Lots of interesting things happened with me (as a Marine Corps Gunny) on an Army base, but I’ll save those for future “Frontline Tales” episodes. This one is about what happened in the actual classroom training that I attended there at the school.
As the senior Marine in the class (there were several PFC’s through Corporals, a couple of Sergeants, and one Staff Sergeant in class with me…along with a whole passel of Army soldiers), I automatically took charge of the class – and especially the Marines. I made sure I sat in the back of the class so I could see if any of them were goofing off or starting to nod out. With the Army guys, the instructors would ask them to stand along the side wall if they started to fall asleep, but with the Marines… Well, let’s just say we had our own way of doing things.
I had a sock with sand in it, tucked up into a ball, and if I saw any Marine heads start to bob, I’d bounce it off the back of their head to get their attention (which always freaked the Army instructors out – but they didn’t say anything), then had them come stand in the back (and bring me my sock full of sand in case I needed it again).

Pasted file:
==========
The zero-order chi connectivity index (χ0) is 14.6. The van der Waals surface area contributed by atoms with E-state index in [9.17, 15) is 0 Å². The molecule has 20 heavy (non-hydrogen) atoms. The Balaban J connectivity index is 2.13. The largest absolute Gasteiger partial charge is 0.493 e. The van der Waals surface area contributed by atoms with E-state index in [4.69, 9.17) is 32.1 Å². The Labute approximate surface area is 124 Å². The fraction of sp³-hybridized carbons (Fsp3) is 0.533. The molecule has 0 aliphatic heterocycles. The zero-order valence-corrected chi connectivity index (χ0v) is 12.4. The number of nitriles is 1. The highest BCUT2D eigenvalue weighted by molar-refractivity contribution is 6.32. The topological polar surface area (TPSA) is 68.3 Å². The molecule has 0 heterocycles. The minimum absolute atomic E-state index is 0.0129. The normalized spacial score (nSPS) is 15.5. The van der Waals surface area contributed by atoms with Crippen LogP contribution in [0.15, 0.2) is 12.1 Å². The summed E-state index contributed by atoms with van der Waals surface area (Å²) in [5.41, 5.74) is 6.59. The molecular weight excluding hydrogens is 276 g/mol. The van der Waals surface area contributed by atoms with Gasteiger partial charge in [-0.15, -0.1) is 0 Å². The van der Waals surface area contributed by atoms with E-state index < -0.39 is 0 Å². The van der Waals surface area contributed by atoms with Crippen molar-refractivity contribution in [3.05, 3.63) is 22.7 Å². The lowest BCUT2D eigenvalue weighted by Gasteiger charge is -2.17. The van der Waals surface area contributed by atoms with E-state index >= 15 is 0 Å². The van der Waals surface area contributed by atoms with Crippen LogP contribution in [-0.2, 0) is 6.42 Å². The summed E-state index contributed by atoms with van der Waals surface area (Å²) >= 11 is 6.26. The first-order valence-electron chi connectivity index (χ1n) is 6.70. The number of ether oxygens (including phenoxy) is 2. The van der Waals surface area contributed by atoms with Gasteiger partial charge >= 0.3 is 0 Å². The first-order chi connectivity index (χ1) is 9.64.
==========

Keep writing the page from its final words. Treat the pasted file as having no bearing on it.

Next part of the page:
When break time came along, if we had any that had been drifting off during that session, I’d take all the Marines out back (because if one fails, we all fail…so we all pay with the one) and do a bunch of push-ups, sit-ups, jumping jacks, mountain climbers, or whatever I felt like doing during that break (and yes, as a Marine leader, I did them with my men), and after they really had their blood pumping and were all woken up, we’d head back in and see if they could make it through another of the scintillating classroom sessions without them bouncing their forehead off the table in front of them or getting whiplash from their heads snapping back as they lost consciousness.
After one of the non-sweat inducing breaks (i.e., none of the Marines had fallen asleep during the preceding class), we had been sitting out back on the grass enjoying the fresh air and some sun, when it was time to go in. The Staff Sergeant and I got up to head back to class with the rest of the Marines trailing behind, when I started to come around the corner of the building, saw an opportunity and jumped back, pushing the Staff Sergeant back behind me.